The Impact of Residual Neuromuscular Blockade, Oversedation, and Hypothermia on Adverse Respiratory Events in a Postanesthetic Care Unit: A Prospective Study of Prevalence, Predictors, and Outcomes

Paul A. Stewart*, Sophie S. Liang, Qiushuang Susan Li, Min Li Huang, Ayse B. Bilgin, Dukyeon Kim, Stephanie Phillips

*Corresponding author for this work

    Research output: Contribution to journalArticlepeer-review

    26 Citations (Scopus)

    Abstract

    BACKGROUND: Residual neuromuscular blockade (RNMB) has been linked to adverse respiratory events (AREs) in the postanesthetic care unit (PACU). However, these events are often not attributed to RNMB by anesthesiologists because they may also be precipitated by other factors including obstructive sleep apnea, opioids, or hypnotic agents. Many anesthesiologists believe RNMB occurs infrequently and is rarely associated with adverse outcomes. This study evaluated the prevalence and predictors of RNMB and AREs. METHODS: This prospective cohort study included 599 adult patients undergoing general anesthesia who received neuromuscular blocking agents. Baseline demographic, surgical, and anesthetic variables were collected. RNMB was defined as a train-of-four ratio below 0.90 measured by electromyography on admission to the PACU. AREs were defined based on the modified Murphy's criteria. RESULTS: RNMB was present in 186 patients (31% [95% confidence interval (CI), 27%-35%]) on admission to the PACU. One or more AREs were experienced by 97 patients (16% [95% CI 13-19]). AREs were more frequent in patients with RNMB (21% vs 14%, P =.033). RNMB was significantly associated with age (adjusted relative risk [RR], 1.17 [95% CI, 1.06-1.29] per 10-year increase), type of operation (adjusted RR, 0.59 [95% CI, 0.34-0.99] for laparoscopic surgery compared with open abdominal surgery), and duration of operation (adjusted RR, 0.59 [95% CI, 0.39-0.86] for ≥90 minutes compared with <90 minutes). Using multivariate logistic regression, AREs were found to be independently associated with decreased level of consciousness (adjusted RR, 4.76 [95% CI, 1.49-6.76] for unrousable/unconscious compared with alert/awake) and lower core temperature (adjusted RR, 1.43 [95% CI, 1.04-1.92] per 1°C decrease). Although univariate analysis found a significant association between AREs and RNMB, the significance became borderline after adjusting for other covariates (adjusted RR, 1.46 [95% CI, 0.99-2.08]). CONCLUSIONS: The prevalence of RNMB in the PACU was >30%. Older age, open abdominal surgery, and duration of operation <90 minutes were associated with increased risk of RNMB in our patients. Our RR estimate for AREs was highest for depressed level of consciousness. When AREs occur in the PACU, potentially preventable causes including RNMB, hypothermia, and reduced level of consciousness should be readily identified and treated appropriately. Delaying extubation until the patient is awake and responsive may reduce AREs.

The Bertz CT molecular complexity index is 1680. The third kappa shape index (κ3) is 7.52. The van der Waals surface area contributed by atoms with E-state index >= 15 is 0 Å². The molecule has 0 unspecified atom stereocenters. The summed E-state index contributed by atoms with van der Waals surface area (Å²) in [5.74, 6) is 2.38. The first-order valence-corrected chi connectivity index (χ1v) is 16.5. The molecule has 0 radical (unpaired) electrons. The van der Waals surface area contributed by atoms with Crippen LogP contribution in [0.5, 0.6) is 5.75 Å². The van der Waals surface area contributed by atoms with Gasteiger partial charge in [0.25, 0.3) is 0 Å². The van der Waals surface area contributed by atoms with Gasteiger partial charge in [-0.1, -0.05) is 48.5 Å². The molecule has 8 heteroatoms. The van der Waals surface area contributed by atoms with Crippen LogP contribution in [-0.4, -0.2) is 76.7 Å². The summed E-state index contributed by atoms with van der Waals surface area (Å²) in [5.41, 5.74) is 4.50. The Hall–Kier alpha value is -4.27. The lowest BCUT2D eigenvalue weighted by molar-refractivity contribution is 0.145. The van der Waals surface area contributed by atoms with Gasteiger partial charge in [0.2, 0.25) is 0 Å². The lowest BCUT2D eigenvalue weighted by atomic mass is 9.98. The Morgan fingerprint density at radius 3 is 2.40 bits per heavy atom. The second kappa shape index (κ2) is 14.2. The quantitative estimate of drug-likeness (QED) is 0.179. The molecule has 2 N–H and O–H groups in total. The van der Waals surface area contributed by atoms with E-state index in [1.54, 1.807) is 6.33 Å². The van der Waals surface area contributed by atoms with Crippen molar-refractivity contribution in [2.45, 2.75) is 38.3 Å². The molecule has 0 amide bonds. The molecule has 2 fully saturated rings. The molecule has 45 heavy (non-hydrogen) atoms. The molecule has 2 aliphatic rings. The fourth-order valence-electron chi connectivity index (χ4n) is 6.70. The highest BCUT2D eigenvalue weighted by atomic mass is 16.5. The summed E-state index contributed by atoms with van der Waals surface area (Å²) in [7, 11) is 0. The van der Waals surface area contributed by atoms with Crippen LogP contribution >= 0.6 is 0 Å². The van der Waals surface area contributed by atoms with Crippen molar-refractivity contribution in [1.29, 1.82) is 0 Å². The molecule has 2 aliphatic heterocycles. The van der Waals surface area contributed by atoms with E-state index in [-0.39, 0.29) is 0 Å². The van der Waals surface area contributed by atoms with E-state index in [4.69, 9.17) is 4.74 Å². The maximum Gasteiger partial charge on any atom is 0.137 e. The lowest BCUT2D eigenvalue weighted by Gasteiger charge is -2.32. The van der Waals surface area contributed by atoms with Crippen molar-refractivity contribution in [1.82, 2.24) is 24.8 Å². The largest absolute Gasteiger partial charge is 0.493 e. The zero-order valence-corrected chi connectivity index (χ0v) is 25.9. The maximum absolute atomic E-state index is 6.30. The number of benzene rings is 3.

Original languageEnglish
    Pages (from-to)859-868
    Number of pages10
    JournalAnesthesia and Analgesia
    Volume123
    Issue number4
    DOIs
    Publication statusPublished - 1 Oct 2016

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